I started smoking marijuana when I was 8. My grandpa used it for medical reasons, so I saw him smoking it all the time. If he ever left any pot out, I’d snag it and go out and smoke it by myself.
We moved to Michigan when I was around 12, and it’s tough moving to a new place at that age. Even after a year, I only had two friends. So I smoked weed more often. That’s how I coped. One day, my friends followed me into the woods and caught me in the act; they didn’t talk to me for about a year and a half after that. So much for having two friends. Now I had none.
So I got really depressed. Not having anyone to talk to will do that to you. I started smoking up hard core, and then I realized I was broke and I needed a way to get more of it. So I started dealing. I got really good at it, too, and I made a lot of money. My life was even threatened several times by some of the people I was involved with. And my parents had no idea.
Throughout that whole time, I was really, really down. I felt like no one really understood me. The weed was the only thing that got me out of my head a bit and made me happy. Sometimes, when I got really depressed, I would play Russian Roulette: I would load one bullet into a gun, and pull the trigger while pointing it at my head.
Then one night, January 3, 2015, I got a lot of pot. There was probably $200 worth spread out on my desk in my bedroom. I had decided I was either going to kill myself that night, or smoke all the weed I had. I had a knife out; my plan was to cut my wrists. But I was playing my music too loud, so my mom came in. She took in the whole scene, and freaked out. She thought the marijuana was all my grandpa’s. She got my dad, who came in, and he started freaking out, too.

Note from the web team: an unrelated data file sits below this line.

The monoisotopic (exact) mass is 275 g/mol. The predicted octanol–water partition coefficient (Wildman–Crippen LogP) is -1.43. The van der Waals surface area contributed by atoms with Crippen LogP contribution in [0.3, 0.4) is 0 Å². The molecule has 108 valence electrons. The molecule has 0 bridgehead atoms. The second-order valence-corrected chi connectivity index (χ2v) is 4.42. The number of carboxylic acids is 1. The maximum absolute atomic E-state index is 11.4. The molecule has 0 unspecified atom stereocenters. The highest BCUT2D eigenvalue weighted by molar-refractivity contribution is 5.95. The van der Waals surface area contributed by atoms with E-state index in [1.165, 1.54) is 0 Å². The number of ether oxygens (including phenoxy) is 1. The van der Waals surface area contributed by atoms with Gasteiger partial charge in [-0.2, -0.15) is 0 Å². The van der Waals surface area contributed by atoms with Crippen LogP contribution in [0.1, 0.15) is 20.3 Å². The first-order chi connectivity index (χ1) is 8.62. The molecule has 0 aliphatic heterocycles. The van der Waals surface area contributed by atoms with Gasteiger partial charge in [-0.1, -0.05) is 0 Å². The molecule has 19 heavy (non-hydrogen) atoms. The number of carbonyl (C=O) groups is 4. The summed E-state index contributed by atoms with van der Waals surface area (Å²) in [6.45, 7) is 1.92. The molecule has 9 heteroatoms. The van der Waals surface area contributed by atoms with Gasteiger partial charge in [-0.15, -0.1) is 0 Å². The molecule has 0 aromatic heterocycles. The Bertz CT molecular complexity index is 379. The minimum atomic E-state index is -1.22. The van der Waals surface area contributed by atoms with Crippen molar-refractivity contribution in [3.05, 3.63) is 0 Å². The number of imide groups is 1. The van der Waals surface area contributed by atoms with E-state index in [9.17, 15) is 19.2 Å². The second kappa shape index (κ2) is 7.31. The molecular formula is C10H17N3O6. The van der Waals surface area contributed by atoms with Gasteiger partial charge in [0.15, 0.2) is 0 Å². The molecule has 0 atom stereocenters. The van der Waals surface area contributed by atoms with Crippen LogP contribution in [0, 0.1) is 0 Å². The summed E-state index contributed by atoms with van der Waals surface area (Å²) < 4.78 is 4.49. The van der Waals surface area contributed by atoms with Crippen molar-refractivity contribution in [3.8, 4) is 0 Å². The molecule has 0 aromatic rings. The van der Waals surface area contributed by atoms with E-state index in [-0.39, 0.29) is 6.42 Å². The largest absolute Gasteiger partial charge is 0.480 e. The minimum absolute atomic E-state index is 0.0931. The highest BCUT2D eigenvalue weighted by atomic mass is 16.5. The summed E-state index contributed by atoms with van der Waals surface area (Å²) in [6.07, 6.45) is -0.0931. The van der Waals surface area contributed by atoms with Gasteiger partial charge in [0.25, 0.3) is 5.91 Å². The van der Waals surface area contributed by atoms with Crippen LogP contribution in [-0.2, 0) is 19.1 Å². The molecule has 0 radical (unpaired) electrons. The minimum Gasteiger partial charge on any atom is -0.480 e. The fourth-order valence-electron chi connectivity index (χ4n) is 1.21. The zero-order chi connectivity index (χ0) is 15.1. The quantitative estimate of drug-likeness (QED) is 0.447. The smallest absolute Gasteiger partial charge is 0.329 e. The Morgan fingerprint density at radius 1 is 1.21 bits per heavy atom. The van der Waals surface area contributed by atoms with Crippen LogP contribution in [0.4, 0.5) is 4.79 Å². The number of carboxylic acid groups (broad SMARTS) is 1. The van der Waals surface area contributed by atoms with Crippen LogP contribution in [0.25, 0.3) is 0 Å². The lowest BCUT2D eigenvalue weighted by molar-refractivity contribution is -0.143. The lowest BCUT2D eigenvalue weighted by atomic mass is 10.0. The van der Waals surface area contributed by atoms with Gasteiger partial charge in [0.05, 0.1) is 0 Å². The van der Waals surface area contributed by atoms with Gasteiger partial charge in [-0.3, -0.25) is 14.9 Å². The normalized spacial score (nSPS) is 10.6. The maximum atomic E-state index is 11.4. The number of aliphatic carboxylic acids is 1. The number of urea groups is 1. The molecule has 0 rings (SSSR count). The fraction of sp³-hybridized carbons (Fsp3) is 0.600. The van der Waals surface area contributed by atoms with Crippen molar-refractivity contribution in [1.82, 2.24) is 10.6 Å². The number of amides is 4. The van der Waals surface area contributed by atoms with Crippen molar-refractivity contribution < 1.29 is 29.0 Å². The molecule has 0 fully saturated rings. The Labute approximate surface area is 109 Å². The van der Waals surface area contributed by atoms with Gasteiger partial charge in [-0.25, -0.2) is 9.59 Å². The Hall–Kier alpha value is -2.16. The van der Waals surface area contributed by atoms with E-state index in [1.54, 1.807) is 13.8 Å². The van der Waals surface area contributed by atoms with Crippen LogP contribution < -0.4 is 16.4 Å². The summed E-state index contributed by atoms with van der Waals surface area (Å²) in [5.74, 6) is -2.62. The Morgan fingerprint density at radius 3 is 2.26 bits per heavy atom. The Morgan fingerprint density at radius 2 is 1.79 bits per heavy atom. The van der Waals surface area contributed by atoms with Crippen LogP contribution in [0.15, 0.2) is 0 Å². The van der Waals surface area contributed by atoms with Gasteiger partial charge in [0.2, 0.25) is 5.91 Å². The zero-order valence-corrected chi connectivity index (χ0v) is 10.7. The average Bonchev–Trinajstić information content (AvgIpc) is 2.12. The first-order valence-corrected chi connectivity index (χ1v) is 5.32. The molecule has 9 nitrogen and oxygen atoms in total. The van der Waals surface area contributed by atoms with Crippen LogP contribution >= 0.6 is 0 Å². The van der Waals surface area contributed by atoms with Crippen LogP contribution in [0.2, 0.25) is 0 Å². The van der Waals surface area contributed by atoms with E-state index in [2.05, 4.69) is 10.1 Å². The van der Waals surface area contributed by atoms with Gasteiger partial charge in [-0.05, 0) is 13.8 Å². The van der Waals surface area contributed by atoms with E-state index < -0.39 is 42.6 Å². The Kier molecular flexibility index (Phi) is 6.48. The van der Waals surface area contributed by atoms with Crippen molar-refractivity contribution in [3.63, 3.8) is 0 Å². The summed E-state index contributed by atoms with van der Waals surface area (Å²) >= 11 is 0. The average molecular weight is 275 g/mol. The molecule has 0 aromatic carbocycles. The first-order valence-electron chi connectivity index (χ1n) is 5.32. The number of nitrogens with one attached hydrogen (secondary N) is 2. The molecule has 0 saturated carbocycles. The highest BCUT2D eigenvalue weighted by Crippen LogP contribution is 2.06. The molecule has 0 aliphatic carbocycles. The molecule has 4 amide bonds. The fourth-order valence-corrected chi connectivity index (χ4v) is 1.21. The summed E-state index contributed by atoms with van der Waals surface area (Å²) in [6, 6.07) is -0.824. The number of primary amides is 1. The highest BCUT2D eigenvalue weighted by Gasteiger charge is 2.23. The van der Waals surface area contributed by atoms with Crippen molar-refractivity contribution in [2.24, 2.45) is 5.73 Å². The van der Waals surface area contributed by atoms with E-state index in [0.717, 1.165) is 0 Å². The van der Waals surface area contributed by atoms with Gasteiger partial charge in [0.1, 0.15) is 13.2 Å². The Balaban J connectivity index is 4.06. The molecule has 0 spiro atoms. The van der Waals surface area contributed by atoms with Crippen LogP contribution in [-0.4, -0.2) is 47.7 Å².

I had decided I was either going to kill myself that night, or smoke all the weed I had.
My dad and I were having issues at the time, so him being there made the whole situation even worse. He threatened to call my grandpa, which was most likely going to get my grandpa in trouble. I was still holding the knife, so I pointed it towards my dad. I don’t remember how my mom got the knife out of my hands, but she did. That night was a turning point in my life. It really scared me.
So after that, I started getting help to deal with my depression. I went on anti-depressants and started seeing a counselor. I haven’t smoked pot since that night in January, which has definitely helped things. Even though I still have anger issues, I’m able to deal with my emotions through Tae-kwon-do. And I’ve made a lot more friends.
Maybe you can relate to feeling totally alone and completely misunderstood. Maybe you’re even contemplating taking your own life. It really helps to talk about what you’re going through. If you leave your contact information at the bottom of this page, someone will get in touch with you to listen to your story and help. Because you’re not alone in this.
Used with permission. Originally published at issuesiface.com.
When the coronavirus brought the whole world to a screeching halt, you likely found yourself disappointed about your life, or perhaps the lack thereof. Whatever you’re disappointed about, here are six things you can do to handle your disappointment in a healthy way.
What does Jesus have to say to us during the coronavirus outbreak? And how should Christians respond to the epidemic?
When we hold hatred in our hearts for other ethnic groups or when we refuse to love or when we think of ourselves as more valuable than other people groups, we rebel against God’s best intentions for us. This divides us and turns us against one another. Yet we are not without hope.
©1994-2020 Cru. All Rights Reserved.